As we said earlier the game doesn't do anything wildly different from other titles in the genre but what it does it does really well. It's great to have two weapon configurations and to be able to change between them with the press of a button. The game includes extensive support for hotkeys which will allow quick access to anything. There are portals to instantly travel between major locations. There are hundreds of items of all descriptions in the game, some of which are difficult to obtain. With certain masteries you can summon creatures to fight alongside you which certainly helps with the more difficult enemies. Should you meet a painful end you won't be thrown to a game over screen but placed back at the last rebirth fountain you passed. The only penalty being that you will lose some experience for this (although you won't lose any levels you've obtained.  Once you've completed the single-player game (which is quite lengthy) you can replay it again with the same character, who retains all of his/her attributes and items, on the Epic difficulty setting which is much more challenging. Once you've completed  the Epic difficulty setting you can go back again and take on the Legendary difficulty mode which is about as difficult as it can get.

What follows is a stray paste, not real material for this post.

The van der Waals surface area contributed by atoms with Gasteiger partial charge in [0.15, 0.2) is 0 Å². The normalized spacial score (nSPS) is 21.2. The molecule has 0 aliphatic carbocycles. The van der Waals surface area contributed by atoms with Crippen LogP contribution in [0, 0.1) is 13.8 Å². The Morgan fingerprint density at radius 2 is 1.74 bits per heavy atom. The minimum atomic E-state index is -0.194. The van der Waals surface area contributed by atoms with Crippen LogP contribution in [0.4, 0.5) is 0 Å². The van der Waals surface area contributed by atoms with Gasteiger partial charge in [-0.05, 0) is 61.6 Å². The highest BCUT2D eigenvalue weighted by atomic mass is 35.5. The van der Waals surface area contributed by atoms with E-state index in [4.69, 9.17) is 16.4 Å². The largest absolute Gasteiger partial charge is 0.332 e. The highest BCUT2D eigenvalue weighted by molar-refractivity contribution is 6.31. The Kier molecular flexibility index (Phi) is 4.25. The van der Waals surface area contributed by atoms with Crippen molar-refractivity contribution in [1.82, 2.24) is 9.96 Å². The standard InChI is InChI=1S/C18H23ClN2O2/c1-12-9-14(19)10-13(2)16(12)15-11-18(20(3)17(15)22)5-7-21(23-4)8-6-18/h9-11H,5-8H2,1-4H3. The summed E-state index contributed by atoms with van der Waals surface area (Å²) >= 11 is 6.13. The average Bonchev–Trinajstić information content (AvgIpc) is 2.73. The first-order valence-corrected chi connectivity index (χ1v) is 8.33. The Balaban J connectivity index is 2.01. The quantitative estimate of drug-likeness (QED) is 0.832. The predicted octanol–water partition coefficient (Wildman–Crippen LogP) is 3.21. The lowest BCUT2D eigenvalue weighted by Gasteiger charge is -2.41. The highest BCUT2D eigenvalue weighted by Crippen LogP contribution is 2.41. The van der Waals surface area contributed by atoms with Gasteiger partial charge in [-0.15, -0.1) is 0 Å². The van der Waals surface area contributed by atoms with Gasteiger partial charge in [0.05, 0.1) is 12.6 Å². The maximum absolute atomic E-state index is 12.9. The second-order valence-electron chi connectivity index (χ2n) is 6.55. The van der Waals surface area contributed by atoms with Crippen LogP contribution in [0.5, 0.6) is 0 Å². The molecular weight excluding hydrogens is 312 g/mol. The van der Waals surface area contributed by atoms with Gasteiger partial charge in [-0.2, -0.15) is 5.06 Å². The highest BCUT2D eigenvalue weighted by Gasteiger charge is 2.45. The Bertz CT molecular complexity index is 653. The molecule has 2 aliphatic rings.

Whilst the single-player game is huge and the multiplayer game is certainly worth playing it's the customisation options that will keep the hardcore fans coming back for more. The game includes an editor, an art manager and a quest editor to truly allow the creative users out there the opportunity to create unique adventures. Whilst I'm not skilled in creating my own adventures I always appreciate seeing tools such as these in a game of this type because there are many gamers out there that create enjoyable episodes for the rest of us and it will be very interesting to see what user made campaigns the gaming community has to offer over the coming months.

What's not so good about the game?

For the most part I've been impressed with Titan Quest but there are some areas where the game could have been better. On beginning a new game you'll be disappointed that you can't customise your character in terms of their appearance. All you can do is to select whether your character is male or female, choose their name and pick a colour for their tunic. You can't customise any of their features and whilst this may seem a minor complaint, it's actually very disappointing. When playing the game another problem makes itself painfully obvious. Your inventory is very limited and you'll soon find yourself having to drop items in order to pick up newly found and more desirable items. There's no way to automatically sort your inventory which is a shame as that's been a standard feature for a few years now in other games. I suppose the biggest disappointment with Titan Quest, although it's hardly a problem, is that it doesn't really offer anything we haven't seen before in the genre.